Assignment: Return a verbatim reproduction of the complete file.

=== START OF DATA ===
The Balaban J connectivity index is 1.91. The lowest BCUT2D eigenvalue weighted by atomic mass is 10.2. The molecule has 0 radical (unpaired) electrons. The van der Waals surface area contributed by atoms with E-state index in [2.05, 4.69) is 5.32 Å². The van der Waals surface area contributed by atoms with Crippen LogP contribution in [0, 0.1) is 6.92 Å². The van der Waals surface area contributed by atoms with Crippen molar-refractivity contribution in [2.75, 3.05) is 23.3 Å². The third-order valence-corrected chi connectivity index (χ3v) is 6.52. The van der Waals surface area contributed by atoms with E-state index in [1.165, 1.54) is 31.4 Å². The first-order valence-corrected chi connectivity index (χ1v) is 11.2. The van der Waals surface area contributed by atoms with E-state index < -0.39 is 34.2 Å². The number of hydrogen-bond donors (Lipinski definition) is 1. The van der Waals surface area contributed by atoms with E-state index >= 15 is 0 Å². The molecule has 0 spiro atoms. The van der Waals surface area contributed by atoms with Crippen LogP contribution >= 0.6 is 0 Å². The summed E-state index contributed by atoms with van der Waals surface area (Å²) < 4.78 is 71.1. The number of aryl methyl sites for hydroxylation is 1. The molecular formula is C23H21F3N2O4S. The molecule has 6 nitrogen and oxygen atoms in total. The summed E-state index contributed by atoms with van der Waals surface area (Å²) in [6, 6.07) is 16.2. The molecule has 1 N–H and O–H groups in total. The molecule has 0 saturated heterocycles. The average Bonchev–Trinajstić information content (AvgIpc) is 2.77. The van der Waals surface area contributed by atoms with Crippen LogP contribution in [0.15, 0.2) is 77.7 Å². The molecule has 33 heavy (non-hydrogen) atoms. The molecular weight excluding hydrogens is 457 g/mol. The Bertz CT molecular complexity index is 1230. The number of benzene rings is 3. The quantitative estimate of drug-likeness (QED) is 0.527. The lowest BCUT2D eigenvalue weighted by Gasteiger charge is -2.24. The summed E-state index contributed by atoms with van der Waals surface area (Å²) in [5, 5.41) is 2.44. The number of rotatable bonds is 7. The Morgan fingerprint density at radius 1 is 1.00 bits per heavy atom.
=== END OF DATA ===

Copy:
The Balaban J connectivity index is 1.91. The lowest BCUT2D eigenvalue weighted by atomic mass is 10.2. The molecule has 0 radical (unpaired) electrons. The van der Waals surface area contributed by atoms with E-state index in [2.05, 4.69) is 5.32 Å². The van der Waals surface area contributed by atoms with Crippen LogP contribution in [0, 0.1) is 6.92 Å². The van der Waals surface area contributed by atoms with Crippen molar-refractivity contribution in [2.75, 3.05) is 23.3 Å². The third-order valence-corrected chi connectivity index (χ3v) is 6.52. The van der Waals surface area contributed by atoms with E-state index in [1.165, 1.54) is 31.4 Å². The first-order valence-corrected chi connectivity index (χ1v) is 11.2. The van der Waals surface area contributed by atoms with E-state index < -0.39 is 34.2 Å². The number of hydrogen-bond donors (Lipinski definition) is 1. The van der Waals surface area contributed by atoms with E-state index >= 15 is 0 Å². The molecule has 0 spiro atoms. The van der Waals surface area contributed by atoms with Crippen LogP contribution >= 0.6 is 0 Å². The summed E-state index contributed by atoms with van der Waals surface area (Å²) < 4.78 is 71.1. The number of aryl methyl sites for hydroxylation is 1. The molecular formula is C23H21F3N2O4S. The molecule has 6 nitrogen and oxygen atoms in total. The summed E-state index contributed by atoms with van der Waals surface area (Å²) in [6, 6.07) is 16.2. The molecule has 1 N–H and O–H groups in total. The molecule has 0 saturated heterocycles. The average Bonchev–Trinajstić information content (AvgIpc) is 2.77. The van der Waals surface area contributed by atoms with Crippen LogP contribution in [0.15, 0.2) is 77.7 Å². The molecule has 33 heavy (non-hydrogen) atoms. The molecular weight excluding hydrogens is 457 g/mol. The Bertz CT molecular complexity index is 1230. The number of benzene rings is 3. The quantitative estimate of drug-likeness (QED) is 0.527. The lowest BCUT2D eigenvalue weighted by Gasteiger charge is -2.24. The summed E-state index contributed by atoms with van der Waals surface area (Å²) in [5, 5.41) is 2.44. The number of rotatable bonds is 7. The Morgan fingerprint density at radius 1 is 1.00 bits per heavy atom.